| |Net Service |----| \    |      |     |       |
      | |Instance    |    |  \   | VLAN |     |       |
      | +------------+    |   |---------+ NVE |       +--- Underlying
      | +------------+    |   |  | Trunk|     |       |    Network
      | |Net Service |----|  /   |      |     |       |
      | |Instance    |    | /    |      |     |       |
      | +------------+    |/     |      |     |       |
      +--------------------------+      +-----+-------+
           Physical Network Service Appliance with an External NVE

                  Figure 1 Split TS-NVE Architecture

   Tenant Systems connect to NVEs via a Tenant System Interface (TSI).
   The TSI logically connects to the NVE via a Virtual Access Point
   (VAP) [I-D.ietf-nvo3-arch]. NVE may provide Layer 2 or Layer 3
   forwarding. In split TS-NVE architecture, external NVE may be able to
   reach multiple MAC and IP addresses via a TSI. For example, Tenant
   Systems that are providing network services (such as firewall, load
   balancer, VPN gateway) are likely to have complex address hierarchy.
   It implies if a given TSI disassociates from one VN, all the MAC and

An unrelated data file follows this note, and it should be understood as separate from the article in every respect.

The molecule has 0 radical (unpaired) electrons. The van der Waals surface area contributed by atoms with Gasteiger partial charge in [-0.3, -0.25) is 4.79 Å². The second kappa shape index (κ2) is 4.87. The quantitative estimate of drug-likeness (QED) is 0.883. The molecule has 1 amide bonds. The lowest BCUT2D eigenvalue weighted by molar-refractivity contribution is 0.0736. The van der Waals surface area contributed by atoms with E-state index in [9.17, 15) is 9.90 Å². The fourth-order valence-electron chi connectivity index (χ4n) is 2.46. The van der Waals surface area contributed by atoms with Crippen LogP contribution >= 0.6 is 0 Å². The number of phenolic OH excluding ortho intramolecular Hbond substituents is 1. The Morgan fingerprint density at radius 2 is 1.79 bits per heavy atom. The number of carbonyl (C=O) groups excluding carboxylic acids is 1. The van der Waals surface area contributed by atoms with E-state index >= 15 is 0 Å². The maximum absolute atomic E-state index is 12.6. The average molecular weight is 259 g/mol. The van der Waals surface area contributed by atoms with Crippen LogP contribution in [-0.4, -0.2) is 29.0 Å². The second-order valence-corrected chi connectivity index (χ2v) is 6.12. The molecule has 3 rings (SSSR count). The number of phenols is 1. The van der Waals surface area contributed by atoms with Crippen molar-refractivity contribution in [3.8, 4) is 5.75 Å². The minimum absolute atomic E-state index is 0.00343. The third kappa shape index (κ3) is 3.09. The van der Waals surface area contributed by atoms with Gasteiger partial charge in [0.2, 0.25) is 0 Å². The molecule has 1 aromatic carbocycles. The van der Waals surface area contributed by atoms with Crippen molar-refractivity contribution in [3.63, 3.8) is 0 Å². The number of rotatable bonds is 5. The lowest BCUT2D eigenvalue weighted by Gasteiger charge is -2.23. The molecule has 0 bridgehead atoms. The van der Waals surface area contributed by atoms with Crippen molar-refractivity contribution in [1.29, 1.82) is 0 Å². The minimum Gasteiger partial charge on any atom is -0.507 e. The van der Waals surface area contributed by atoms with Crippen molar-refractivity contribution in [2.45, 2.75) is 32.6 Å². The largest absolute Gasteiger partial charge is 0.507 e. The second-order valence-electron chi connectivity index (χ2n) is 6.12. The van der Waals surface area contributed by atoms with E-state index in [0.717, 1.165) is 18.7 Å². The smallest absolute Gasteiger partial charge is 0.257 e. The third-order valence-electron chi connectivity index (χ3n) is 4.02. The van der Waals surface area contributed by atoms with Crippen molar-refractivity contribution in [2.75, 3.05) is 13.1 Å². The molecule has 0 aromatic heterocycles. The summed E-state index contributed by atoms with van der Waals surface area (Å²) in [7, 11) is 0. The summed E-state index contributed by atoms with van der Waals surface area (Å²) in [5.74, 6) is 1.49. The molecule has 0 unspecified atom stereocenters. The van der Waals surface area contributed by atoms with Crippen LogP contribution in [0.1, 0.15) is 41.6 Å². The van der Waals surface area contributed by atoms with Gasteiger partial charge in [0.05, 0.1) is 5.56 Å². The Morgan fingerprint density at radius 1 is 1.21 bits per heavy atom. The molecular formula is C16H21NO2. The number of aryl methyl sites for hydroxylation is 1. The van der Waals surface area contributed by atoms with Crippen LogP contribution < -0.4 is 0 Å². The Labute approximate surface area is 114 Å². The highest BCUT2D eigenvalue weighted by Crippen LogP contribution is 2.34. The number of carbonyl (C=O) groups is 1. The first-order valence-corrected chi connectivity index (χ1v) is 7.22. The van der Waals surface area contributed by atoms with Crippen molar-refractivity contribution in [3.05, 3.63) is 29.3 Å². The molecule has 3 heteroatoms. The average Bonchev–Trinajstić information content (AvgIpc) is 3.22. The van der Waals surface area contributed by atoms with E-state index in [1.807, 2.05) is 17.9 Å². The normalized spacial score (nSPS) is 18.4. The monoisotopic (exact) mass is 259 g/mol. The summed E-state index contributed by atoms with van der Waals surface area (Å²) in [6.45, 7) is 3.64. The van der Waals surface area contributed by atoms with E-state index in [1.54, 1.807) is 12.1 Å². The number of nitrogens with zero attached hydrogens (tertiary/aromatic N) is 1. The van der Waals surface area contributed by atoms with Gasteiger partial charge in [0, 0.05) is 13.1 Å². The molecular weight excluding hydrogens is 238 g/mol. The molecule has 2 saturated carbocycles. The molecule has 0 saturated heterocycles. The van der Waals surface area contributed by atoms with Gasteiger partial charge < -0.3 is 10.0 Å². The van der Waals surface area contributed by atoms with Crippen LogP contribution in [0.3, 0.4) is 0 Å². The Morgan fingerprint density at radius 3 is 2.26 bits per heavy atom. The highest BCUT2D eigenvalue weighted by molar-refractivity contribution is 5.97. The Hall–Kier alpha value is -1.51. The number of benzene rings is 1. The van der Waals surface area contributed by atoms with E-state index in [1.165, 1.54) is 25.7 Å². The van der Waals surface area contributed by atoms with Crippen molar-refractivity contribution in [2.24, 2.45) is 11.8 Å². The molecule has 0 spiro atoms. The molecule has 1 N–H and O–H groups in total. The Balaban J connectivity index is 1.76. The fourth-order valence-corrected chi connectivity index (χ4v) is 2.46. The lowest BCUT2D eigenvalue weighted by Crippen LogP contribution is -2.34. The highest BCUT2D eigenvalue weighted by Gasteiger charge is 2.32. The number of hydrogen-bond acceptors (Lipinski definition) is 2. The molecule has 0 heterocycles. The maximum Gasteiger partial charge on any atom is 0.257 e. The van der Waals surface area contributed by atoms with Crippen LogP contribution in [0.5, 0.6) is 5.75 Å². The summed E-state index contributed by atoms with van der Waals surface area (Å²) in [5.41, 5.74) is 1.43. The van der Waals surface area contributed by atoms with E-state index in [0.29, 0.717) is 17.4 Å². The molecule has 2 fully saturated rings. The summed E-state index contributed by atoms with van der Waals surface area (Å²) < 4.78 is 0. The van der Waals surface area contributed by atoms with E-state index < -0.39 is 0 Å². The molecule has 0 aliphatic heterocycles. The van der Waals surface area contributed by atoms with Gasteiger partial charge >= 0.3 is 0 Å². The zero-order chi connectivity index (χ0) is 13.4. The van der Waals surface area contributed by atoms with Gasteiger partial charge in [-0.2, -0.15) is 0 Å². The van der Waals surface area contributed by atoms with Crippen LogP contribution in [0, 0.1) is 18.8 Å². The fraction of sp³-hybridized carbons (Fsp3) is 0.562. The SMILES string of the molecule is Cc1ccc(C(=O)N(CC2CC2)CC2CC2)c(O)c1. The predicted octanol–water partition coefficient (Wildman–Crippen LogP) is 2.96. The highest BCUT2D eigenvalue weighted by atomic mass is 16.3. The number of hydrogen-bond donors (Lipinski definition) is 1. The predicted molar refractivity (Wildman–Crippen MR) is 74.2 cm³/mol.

IP addresses are also disassociated.  There is no need to signal the
   deletion of every MAC or IP when the TSI is brought down or deleted.
   In the majority of cases, a VM will be acting as a simple host that
   will have a single TSI and single MAC and IP visible to the external
   NVE.

   1.3 Motivations and Purpose

   The problem statement [I-D.ietf-nvo3-overlay-problem-statement],
   discusses the needs for a control plane protocol (or protocols) to
   populate each NVE with the state needed to perform its functions.

   In one common scenario, an NVE provides overlay
   encapsulation/decapsulation packet forwarding services to Tenant
   Systems (TSs) that are co-resident with the NVE on the same End
   Device (e.g. when the NVE is embedded within a hypervisor or a
   Network Service Appliance). In such cases, there is no need for a
   standardized protocol between the hypervisor and NVE, as the
   interaction is implemented via software on a single device. While in